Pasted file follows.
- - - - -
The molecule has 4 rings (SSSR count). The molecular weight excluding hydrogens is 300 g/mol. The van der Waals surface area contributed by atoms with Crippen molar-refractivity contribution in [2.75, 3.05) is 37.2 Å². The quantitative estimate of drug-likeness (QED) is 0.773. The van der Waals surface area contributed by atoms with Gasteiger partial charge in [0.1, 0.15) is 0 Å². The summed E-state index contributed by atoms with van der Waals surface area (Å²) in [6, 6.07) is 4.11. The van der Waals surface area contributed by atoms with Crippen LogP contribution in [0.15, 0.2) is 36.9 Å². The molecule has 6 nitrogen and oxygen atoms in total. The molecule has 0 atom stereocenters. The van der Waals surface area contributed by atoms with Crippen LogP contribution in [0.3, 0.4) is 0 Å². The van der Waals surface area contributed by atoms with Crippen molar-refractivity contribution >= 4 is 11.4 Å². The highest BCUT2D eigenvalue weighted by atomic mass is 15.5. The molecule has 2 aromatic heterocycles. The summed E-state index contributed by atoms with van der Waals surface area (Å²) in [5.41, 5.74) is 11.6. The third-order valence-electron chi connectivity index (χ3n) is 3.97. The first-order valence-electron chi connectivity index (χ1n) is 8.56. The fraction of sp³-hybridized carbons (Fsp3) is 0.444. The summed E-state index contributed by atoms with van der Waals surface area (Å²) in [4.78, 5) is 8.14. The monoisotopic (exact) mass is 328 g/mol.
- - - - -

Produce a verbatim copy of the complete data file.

The molecule has 4 rings (SSSR count). The molecular weight excluding hydrogens is 300 g/mol. The van der Waals surface area contributed by atoms with Crippen molar-refractivity contribution in [2.75, 3.05) is 37.2 Å². The quantitative estimate of drug-likeness (QED) is 0.773. The van der Waals surface area contributed by atoms with Gasteiger partial charge in [0.1, 0.15) is 0 Å². The summed E-state index contributed by atoms with van der Waals surface area (Å²) in [6, 6.07) is 4.11. The van der Waals surface area contributed by atoms with Crippen LogP contribution in [0.15, 0.2) is 36.9 Å². The molecule has 6 nitrogen and oxygen atoms in total. The molecule has 0 atom stereocenters. The van der Waals surface area contributed by atoms with Crippen LogP contribution in [0.3, 0.4) is 0 Å². The van der Waals surface area contributed by atoms with Crippen molar-refractivity contribution >= 4 is 11.4 Å². The highest BCUT2D eigenvalue weighted by atomic mass is 15.5. The molecule has 2 aromatic heterocycles. The summed E-state index contributed by atoms with van der Waals surface area (Å²) in [5.41, 5.74) is 11.6. The third-order valence-electron chi connectivity index (χ3n) is 3.97. The first-order valence-electron chi connectivity index (χ1n) is 8.56. The fraction of sp³-hybridized carbons (Fsp3) is 0.444. The summed E-state index contributed by atoms with van der Waals surface area (Å²) in [4.78, 5) is 8.14. The monoisotopic (exact) mass is 328 g/mol.